Gannett’s Steve Ahlberg was even more forceful in his rejection of programmatic buying, and the transactional nature of guaranteed buying. After living in a world of their own creation (pages festooned Nascar-like with low-CPM banners) USAToday.com took the draconian move of removing all below-the-fold ads from its site, stripped every network and exchange tag from its pages, and decided to have one large ad placement per page. The experiment—revenue neutral in the 4th quarter of 2012—has thus far proven that publishers can get off “set it and forget it” SSP revenue by creating the type of scarcity that drives up both rates and demand. According to Ahlberg, the publication is talking to quality brand clients that were not on the radar just months before.

Part of the equation is getting away from standardized IAB units and trying to create a “television-like” experience for brand advertisers. Like Forbes, that means getting RFP response teams away from transactional duties, and leveraging cross-disciplinary teams that think like wealth managers, rather than salespeople. Instead of asking about reach and frequency, USAToday.com asks brands what they want to accomplish, and works with them to craft campaigns that work towards a different set of KPIs.

“If the Premium Publishers’ Product is the Banner Ad, then they are in Trouble”

For Walker Jacobs, who oversees Turner’s digital ad sales, the recent leaps and bounds in programmatic technology has done nothing but “accelerate the bifurcation of the ecosystem” which is divided been the good inventory and the bad. Like Gannett, Turner takes a jaundiced view of the programmatic ad economy.  “Our RTB strategy is ‘no’,” as Jacobs concisely put it.

Going further, Jacobs suggested that “there is no such thing as programmatic premium” in a world saturated with banner ad units, many of which go unseen. Standard banners, therefore, are a “flawed currency.”  It is hard to argue with Jacobs in a world that sees 5 trillion impressions every month.

It is clear that, despite the massive strides being made in programmatic buying technology, there is a very large gap between publishers who control super premium inventory, and those that do not. Publishers in the former want to find more streamlined and efficient ways to respond to RFPs, and ultimately turn more of their efforts into selling creative, multi-tiered, tentpole solutions to major brands. It doesn’t sound like many premium publishers are implementing private exchanges either, despite all of the hype in 2012. As Dan Mosher of Brightroll Exchange remarked, a private exchange “is just a blocklist feature of a larger platform.”

In 2013, it seems like premium publishers are not embracing private exchanges, not because of the technology, but rather because they are rejecting the notion of commoditization of their inventory in general.  For most premium publishers, there are the types of sales: Super-premium programs, that will continue to be handled primarily by their direct sales force; “transactional RFP” business for standard IAB display units, which most see being streamlined by “systemic” reserved platform technologies; and programmatic RTB sales of lower class inventory.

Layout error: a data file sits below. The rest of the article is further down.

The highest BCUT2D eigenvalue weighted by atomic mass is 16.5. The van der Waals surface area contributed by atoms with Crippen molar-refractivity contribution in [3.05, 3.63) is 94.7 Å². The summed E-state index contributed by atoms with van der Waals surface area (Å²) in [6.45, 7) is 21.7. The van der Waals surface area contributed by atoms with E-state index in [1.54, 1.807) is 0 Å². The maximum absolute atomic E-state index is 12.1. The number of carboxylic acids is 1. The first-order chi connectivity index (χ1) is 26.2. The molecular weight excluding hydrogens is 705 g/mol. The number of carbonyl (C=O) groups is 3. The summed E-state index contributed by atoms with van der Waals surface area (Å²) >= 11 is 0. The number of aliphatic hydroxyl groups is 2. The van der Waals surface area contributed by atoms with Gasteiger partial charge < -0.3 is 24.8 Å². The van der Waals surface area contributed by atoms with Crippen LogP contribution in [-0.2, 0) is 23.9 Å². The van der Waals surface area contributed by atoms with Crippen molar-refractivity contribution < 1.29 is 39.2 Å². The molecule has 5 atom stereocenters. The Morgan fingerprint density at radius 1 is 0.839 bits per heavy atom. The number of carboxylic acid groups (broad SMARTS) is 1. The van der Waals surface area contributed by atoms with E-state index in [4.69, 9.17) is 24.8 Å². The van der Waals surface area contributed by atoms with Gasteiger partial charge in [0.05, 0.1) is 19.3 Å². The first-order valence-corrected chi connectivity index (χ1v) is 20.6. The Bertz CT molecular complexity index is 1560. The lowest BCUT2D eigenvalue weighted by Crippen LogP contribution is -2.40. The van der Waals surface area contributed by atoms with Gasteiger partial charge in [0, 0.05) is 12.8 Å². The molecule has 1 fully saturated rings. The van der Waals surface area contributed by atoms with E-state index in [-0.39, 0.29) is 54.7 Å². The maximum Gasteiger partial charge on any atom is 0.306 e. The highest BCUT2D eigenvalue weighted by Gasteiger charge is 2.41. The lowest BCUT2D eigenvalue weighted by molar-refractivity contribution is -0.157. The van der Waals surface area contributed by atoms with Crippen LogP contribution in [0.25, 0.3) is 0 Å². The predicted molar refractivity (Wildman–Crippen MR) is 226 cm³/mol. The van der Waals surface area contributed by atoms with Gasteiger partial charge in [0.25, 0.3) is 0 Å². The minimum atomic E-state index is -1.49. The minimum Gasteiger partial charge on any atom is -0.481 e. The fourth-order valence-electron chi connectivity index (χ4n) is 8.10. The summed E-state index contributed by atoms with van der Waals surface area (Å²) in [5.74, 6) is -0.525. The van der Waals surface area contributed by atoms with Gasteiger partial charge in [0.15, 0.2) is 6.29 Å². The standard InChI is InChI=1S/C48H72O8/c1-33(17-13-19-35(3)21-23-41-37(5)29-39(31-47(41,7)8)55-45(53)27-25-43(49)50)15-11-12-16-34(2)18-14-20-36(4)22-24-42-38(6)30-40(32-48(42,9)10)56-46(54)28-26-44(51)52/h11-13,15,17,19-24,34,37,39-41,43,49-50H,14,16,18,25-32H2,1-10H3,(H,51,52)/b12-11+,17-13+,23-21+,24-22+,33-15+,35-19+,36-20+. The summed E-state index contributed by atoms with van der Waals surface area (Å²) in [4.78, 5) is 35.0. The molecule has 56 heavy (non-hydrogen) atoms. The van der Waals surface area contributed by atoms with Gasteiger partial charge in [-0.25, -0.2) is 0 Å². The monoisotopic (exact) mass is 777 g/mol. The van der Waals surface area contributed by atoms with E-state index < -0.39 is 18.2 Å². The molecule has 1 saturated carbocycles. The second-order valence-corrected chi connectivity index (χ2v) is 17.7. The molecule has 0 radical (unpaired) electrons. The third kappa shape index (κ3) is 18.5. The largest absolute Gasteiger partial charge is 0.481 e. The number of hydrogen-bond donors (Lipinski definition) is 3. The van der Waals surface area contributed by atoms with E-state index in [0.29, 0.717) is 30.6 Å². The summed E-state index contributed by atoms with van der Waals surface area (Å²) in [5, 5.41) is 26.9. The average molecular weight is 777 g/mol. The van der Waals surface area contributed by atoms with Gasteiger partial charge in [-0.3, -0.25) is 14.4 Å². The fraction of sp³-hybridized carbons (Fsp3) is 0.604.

So, is 2013 the year of “programmatic premium?” Yes—but only if that means that publishers embrace technologies that help them streamline the way they hand-sell their top-tier inventory.

[This post originally appearded in the EConsultancy blog on 2/5/13]

Why 2013 will be the Year of Premium Guaranteed

guaranteed_stampFairfax Cone, the founder of Foote, Cone, and Belding once famously remarked that the problem with the agency business was that “the inventory goes down the elevator at night.” He was talking about the people themselves. For digital media agencies, who rely on 23 year-old media planners to work long hours grinding on Excel spreadsheets and managing vendors, that might be a problem.

For all of the hype and investment behind real-time bidding, the fact is that “programmatically bought” media will only account for roughly $2B of the anticipated $15B in digital display spending this year, or a little over 13% depending on who you believe. Even if that number were to double, the lion’s share of digital display still happens the old fashioned way: Publishers hand-sell premium guaranteed inventory to agencies.

Kawaja map companies, founded to apply data and technology to the problem of audience buying, have gotten the most ink, most venture funding, and most share of voice over the past 5 years. The amount of innovation and real technology that has been brought to bear on audience targeting and optimization has been huge, and highly valuable. Today, platforms like The Rubicon Project process over a trillion ad bids and over 100B ad transactions every month. Companies like AppNexus have paid down technology pipes that bring the power of extensible platform technology to large and small digital advertising businesses alike. And inventory? There are over 5 trillion impressions a month ready to be purchased, most of which sit in exchanges powered by just such technology.